Bank of Canada Governor Mark Carney arrives at a news conference upon the release of the Monetary Policy Report in Ottawa October 24, 2012.
Credits: REUTERS/CHRIS WATTIE
But Carney said that option would be a last resort if other measures, like tighter mortgage lending rules, don't discourage overspending by people seduced by record-low interest rates who can't afford it.
"The reason one does not want to lead with monetary policy in this situation is that it has consequences for the entire economy if we were to tighten only to address one aspect," he said Wednesday at a news conference.
He said there are signs these tools are working because that while debt levels - which sit at about 163% of average income - are rising, they have slowed.
"The accumulative effect of those measures has not fully been felt."
Carney said his preferred option is to keep hammering away at the message that Canadians would be better prepared to weather an economic downturn without a mountain of debt hanging above them.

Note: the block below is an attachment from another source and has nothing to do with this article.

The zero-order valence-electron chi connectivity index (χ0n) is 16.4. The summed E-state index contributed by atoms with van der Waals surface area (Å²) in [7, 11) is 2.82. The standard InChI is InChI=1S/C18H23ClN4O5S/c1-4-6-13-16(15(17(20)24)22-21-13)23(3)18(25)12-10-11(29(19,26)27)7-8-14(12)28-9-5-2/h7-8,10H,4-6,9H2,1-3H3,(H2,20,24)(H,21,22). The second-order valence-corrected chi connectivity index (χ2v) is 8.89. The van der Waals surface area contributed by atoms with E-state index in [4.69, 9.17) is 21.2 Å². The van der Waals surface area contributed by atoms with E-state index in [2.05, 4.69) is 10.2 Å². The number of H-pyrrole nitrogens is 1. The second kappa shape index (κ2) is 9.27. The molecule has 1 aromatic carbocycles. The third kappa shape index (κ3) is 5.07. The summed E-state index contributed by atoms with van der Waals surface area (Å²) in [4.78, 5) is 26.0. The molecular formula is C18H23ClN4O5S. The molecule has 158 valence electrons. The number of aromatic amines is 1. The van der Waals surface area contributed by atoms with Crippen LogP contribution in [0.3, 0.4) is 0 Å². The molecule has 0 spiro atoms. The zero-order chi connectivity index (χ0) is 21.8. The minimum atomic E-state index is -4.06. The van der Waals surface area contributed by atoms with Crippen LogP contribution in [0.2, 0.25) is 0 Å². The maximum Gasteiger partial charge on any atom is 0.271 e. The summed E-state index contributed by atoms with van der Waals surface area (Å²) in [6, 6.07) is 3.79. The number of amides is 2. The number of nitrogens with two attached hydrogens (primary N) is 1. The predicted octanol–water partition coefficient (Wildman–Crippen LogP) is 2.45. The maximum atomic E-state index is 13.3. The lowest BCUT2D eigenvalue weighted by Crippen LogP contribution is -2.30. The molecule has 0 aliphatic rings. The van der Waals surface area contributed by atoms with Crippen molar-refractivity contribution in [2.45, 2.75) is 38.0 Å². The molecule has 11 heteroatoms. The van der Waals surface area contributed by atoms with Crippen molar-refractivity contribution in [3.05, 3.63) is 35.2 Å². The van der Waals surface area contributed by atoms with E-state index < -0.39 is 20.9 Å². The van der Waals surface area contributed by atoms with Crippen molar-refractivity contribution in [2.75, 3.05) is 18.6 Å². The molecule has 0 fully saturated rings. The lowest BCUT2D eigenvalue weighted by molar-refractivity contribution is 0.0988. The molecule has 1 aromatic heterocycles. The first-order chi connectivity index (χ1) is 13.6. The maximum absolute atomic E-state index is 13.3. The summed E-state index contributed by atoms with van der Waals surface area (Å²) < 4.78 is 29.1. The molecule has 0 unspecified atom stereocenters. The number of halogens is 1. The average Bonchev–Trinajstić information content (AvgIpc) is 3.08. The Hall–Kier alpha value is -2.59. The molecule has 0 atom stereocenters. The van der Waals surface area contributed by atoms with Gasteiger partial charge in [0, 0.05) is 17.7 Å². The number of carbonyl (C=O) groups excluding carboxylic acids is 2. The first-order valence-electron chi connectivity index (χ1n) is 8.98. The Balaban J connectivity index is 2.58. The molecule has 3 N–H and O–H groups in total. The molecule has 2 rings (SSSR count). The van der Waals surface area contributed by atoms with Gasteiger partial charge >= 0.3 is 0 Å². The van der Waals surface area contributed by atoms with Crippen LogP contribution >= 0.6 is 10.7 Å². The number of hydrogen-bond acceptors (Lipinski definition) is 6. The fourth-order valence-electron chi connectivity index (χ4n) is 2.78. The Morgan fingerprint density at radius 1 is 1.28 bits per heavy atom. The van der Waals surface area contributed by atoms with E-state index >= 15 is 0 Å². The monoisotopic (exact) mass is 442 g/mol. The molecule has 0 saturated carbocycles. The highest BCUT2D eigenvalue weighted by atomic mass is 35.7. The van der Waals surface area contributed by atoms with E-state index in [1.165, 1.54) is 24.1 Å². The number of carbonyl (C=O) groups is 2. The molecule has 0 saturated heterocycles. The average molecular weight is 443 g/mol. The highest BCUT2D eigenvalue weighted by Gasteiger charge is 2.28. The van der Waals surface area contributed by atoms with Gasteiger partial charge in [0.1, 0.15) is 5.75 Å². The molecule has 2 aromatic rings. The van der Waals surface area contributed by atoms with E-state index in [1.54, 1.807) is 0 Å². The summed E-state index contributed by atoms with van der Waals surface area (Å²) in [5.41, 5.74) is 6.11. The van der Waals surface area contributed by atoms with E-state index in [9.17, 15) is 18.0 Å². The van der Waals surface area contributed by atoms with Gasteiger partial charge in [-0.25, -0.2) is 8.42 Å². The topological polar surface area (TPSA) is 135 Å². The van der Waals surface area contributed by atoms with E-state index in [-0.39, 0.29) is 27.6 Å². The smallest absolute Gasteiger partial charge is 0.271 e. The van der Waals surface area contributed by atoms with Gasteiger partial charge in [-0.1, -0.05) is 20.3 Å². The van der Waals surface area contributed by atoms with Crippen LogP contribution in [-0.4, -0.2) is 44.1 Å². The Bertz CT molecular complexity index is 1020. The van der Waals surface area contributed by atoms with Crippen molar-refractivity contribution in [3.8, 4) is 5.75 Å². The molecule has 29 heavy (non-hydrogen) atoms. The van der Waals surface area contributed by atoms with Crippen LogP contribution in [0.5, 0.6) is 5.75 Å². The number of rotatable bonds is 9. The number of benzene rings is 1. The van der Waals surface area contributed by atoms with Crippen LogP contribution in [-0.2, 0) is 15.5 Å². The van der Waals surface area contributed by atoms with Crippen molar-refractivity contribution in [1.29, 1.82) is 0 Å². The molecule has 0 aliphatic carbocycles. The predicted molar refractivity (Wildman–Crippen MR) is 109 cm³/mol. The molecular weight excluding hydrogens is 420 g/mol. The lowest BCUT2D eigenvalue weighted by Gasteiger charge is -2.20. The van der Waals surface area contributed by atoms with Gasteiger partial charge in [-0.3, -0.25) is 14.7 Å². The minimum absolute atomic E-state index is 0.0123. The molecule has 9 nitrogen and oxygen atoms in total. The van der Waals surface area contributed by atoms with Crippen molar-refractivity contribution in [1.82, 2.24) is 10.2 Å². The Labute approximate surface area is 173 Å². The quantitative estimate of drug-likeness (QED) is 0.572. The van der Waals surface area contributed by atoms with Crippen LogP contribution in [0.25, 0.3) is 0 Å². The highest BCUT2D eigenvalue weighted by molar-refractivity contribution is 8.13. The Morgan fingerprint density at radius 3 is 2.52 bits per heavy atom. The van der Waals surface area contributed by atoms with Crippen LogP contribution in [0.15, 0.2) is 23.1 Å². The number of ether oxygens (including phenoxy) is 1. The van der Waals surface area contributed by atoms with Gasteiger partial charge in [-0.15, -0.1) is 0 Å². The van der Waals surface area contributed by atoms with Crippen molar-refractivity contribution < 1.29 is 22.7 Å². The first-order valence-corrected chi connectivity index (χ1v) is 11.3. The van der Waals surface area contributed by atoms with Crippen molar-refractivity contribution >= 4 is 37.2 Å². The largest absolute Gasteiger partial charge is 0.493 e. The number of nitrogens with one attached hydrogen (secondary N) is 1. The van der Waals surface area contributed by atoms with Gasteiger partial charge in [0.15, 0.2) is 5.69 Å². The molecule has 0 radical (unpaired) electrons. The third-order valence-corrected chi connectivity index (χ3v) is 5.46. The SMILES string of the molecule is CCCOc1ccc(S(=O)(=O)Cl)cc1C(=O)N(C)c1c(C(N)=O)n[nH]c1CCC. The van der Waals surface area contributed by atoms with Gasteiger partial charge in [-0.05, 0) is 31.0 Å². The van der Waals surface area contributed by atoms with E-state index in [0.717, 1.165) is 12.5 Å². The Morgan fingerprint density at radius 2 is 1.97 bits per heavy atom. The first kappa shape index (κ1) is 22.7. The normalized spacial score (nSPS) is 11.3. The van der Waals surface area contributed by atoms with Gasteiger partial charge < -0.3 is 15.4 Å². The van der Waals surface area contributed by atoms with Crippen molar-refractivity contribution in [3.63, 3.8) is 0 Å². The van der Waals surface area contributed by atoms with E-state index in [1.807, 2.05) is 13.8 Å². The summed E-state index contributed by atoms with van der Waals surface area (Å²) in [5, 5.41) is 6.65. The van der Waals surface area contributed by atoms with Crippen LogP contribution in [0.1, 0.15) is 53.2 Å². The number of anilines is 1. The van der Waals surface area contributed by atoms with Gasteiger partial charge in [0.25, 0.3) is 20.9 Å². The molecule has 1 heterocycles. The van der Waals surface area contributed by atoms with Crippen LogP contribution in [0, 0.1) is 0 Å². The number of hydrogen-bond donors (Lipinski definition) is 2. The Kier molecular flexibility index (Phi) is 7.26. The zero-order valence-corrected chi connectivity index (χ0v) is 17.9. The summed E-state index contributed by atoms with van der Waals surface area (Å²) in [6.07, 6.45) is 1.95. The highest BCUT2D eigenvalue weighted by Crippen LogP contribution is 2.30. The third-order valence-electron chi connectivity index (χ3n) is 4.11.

Canadians sit on $1.6 trillion of debt which includes mortgages, credit cards and lines of credit.
"The first line of defence is communication around the issue. Monetary policy can play a complimentary role. It's not the first mover in any of this," Carney said.
Like others, Carney is monitoring whether debt loads cause consumers to tighten their belts and the impact less spending could have on the economy, which is forecast to grow by 2.2% this year, 2.3% next year and 2.4% in 2014.
He maintained the benchmark overnight rate at 1% for the 25th consecutive month to encourage business investment and borrowing "for those households who can afford to borrow" during a global economic downturn.